NUR-SULTAN, Kazakhstan – Kazakhstan’s Energy Ministry expects to receive more than a previously agreed deal with Karachaganak Petroleum Operating (KPO) international consortium, Kazakhstan’s Energy Vice Minister Murat Zhurebekov said on 20 November.
“We want to revise upwards the economic conditions of the deal on Karachaganak in favour of Kazakhstan. Before that the amount of compensation to Kazakhstan was $ 1.1 billion,” Zhurebekov told journalists on the sidelines of a government weekly meeting.
Disagreements between the government of Kazakhstan and the contractor of the Karachaganak project started in April 2016 due to the sharing of profits between the consortium and Kazakh government.
In October last year the government of Kazakhstan and the shareholders of the Karachaganak project agreed on the distribution of income from the sale of oil. They signed agreement included an agreement, according to which the consortium should pay to Kazakhstan a compensation in the amount of $ 1.1 billion.
Negotiations with shareholders of Karachaganak were planned to be completed before the end of 2018. However, the signing of legally binding settlement agreements did not take place.
“The parties had certain mutual additional requirements. Recently, a decision was made, on the initiative of partners in Karachaganak, to resume these negotiations. We set ourselves the goal of coordinating this deal by a friendly settlement before the end of this year. If this is not possible, we will wait arbitration decisions,” Zhurebekov said.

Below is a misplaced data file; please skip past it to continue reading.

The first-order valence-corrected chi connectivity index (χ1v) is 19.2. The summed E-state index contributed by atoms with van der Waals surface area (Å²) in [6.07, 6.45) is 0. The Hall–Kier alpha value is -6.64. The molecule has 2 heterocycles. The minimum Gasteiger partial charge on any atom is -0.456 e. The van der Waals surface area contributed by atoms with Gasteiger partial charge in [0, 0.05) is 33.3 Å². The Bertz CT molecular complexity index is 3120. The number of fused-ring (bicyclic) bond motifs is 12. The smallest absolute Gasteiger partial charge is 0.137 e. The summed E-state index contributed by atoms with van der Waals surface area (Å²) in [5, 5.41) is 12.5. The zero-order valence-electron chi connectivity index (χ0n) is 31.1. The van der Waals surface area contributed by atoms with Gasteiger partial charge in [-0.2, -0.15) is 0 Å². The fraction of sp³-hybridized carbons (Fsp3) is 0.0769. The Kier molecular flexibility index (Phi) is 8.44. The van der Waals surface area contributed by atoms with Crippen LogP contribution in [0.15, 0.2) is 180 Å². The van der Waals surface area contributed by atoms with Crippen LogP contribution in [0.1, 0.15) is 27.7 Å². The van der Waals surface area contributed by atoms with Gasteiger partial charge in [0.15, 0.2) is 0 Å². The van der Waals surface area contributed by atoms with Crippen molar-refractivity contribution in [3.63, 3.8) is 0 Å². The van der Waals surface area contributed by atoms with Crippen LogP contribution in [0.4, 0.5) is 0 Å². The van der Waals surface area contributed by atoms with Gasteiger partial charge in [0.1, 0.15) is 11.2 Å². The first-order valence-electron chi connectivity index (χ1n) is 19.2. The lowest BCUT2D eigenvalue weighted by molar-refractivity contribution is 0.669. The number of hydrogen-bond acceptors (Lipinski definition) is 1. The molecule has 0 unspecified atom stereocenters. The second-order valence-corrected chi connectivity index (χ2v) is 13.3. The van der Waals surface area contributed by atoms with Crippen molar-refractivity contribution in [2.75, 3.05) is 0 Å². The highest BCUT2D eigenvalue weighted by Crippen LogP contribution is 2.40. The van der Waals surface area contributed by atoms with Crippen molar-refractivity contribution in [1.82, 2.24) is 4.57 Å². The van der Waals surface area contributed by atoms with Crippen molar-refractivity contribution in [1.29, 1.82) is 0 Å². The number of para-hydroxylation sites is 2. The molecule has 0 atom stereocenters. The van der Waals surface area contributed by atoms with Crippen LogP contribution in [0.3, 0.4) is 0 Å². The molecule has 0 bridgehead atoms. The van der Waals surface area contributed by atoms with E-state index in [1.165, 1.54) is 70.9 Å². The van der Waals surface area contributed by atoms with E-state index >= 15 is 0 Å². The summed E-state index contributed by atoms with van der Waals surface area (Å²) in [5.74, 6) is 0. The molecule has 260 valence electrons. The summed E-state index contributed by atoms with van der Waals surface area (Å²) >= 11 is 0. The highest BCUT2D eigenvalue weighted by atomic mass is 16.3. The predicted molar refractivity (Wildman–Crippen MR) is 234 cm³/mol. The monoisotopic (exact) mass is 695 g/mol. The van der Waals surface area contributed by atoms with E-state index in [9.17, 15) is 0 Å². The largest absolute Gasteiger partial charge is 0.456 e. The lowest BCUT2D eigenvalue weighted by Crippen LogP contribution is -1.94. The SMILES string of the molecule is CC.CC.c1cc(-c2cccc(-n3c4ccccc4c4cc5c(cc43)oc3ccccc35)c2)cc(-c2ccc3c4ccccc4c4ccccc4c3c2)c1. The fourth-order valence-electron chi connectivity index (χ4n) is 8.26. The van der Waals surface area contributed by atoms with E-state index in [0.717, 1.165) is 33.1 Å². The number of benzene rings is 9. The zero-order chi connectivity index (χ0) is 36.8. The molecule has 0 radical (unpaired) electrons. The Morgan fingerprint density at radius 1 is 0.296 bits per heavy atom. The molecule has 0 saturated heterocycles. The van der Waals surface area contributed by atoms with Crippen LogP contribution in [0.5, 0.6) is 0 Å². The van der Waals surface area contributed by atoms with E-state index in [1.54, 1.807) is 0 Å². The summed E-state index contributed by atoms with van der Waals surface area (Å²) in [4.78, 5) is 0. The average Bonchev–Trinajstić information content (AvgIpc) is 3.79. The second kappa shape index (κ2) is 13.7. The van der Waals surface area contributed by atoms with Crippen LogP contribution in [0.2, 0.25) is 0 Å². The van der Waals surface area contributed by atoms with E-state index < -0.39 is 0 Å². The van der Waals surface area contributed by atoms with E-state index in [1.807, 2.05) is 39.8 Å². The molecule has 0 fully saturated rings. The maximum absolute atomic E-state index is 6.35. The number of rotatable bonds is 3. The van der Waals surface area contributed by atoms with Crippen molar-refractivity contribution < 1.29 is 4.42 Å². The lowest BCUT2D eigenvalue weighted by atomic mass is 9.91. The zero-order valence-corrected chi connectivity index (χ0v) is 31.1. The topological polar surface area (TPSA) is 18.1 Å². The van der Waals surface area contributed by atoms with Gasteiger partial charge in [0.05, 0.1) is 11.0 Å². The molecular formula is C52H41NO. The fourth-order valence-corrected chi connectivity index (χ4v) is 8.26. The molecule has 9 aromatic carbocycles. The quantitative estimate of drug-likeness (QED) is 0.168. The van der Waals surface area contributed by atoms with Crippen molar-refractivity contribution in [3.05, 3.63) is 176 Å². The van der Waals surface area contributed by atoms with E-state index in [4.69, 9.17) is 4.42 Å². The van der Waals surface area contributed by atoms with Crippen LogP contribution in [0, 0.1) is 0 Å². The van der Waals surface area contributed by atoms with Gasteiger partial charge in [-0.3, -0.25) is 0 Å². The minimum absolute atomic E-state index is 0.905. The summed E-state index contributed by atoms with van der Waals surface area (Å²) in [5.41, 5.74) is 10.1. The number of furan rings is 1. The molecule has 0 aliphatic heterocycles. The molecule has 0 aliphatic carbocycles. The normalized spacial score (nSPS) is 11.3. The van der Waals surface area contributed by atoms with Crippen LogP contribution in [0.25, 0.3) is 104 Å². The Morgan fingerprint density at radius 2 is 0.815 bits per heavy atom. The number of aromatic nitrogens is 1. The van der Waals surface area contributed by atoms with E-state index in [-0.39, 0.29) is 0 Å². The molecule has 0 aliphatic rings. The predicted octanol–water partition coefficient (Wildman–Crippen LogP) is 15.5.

Earlier, the government filed a lawsuit in international arbitration against contracting companies, in accordance with the terms of the final production sharing agreement (PSA).
In October 2019, arbitration hearings were held in Paris, he said, adding that it is expected that decision will be made by mid-2020.
Karachaganak gas condensate field is located in the Aksai region of the West Kazakhstan region. The field is being developed and developed by the consortium Karachaganak Petroleum Operating BV, which includes British Gas (29.25%), Italy’s ENI (29.25%), US’ Chevron (18%), Russia’s LUKOIL (13.5%) and Kazakh national oil and gas company KazMunayGaz (10%).